In an experiment involving AI, a robot was programmed to remind people to take their medicine at specific periods. One of the questions that arose from the experiment was how the robot should react in case the patient declined to take medicine. A patient’s refusal to take medicine is harmful to their health and well being (Frankish & Ramsey 2014). On the other hand, coercing the patient to take it would amount to infringement of the ethical principle of respect for personal autonomy. Engineers have argued that one of the strategies that can be used to address this challenge is to use a rule-based approach to create robots.

This means that robots will be programmed with rules that direct them to act in specific ways in different situations (Warwick 2013). Humans would be able to discern why an artificial being acts in a certain way. This is critical especially for the military because it would be important to know what a robot would do in certain situations (Robinson 2015).

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Many people have rejected the use of autonomous, militarised robots in combat because they pose several risks to human life. In addition, they would contravene the ethical principle of non-maleficence. Lack of understanding, intuition, and judgment would affect the decision-making abilities of AI and as a result endanger the lives of human combatants. According to Warwick (2013), robots can perform better than human beings in many situations because their programming could never allow them to contravene rules of combat that human beings disobey in many instances. Many experts have advocated for the use of logic in the creation of ethical machines.

They argue that logic is what human beings use in many occasions to make ethical decisions. However, this is difficult because developing instructions that follow logical steps that apply in ethical decision making is very challenging (Frankish & Ramsey 2014). Many scientists have expressed fears that it could be too late to instil ethics into machines because they are now beyond human control. Intelligence originates from highly interconnected information processing systems because replication of information initiates a process of evolution. In that regard, the internet is providing a fertile ground for artificial beings to develop super intelligence.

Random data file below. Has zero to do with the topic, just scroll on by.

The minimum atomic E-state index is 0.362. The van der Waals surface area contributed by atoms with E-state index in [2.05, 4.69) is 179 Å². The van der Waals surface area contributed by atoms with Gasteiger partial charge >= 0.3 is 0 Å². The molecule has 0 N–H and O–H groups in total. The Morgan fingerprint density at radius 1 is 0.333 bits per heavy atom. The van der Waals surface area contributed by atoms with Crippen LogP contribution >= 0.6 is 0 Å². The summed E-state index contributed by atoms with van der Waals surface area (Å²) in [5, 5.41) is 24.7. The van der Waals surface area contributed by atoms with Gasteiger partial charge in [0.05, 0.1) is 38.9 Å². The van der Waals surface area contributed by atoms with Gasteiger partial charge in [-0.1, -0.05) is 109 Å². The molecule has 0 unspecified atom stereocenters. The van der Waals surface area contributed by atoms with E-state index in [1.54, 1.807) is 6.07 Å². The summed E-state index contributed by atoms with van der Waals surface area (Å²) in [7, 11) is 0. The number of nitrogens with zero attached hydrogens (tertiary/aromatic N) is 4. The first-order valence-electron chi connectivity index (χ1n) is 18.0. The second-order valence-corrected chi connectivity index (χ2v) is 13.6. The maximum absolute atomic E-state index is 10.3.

AI has led to creation of machines that duplicate, vary, and merge huge amounts of information within short periods of time. These machines possess processing capacities that surpass those of human beings. The existence of these capabilities means that a process of evolution has been initiated (Warwick 2013). This reality is augmented by the argument that AI is evolving not to help people improve their lives but for its own benefit. In that regard, scientists warn that the evolution will result from the huge amounts of data, new software and hardware incorporated into the technology cloud on a daily basis (Warwick 2013).

In the last few decades, technology has advanced rapidly and led to creation of more intelligent machines. In many economic sectors, human labour has been replaced by automated machines that have improved efficiency of business processes. It is clear that this advancement is an indication that in future, machines could evolve to attain super intelligence that will surpass the intelligence of humans. The Machine Intelligence Research Institute has urged scientists to aim toward creating machines that are friendly and humane in order to avert a possible crisis involving takeover of mankind by artificial beings (Warwick 2013). Creating robots that are self-reliant and autonomous could be a threat to human existence. An example is the development of computer viruses than can evade elimination from operating systems.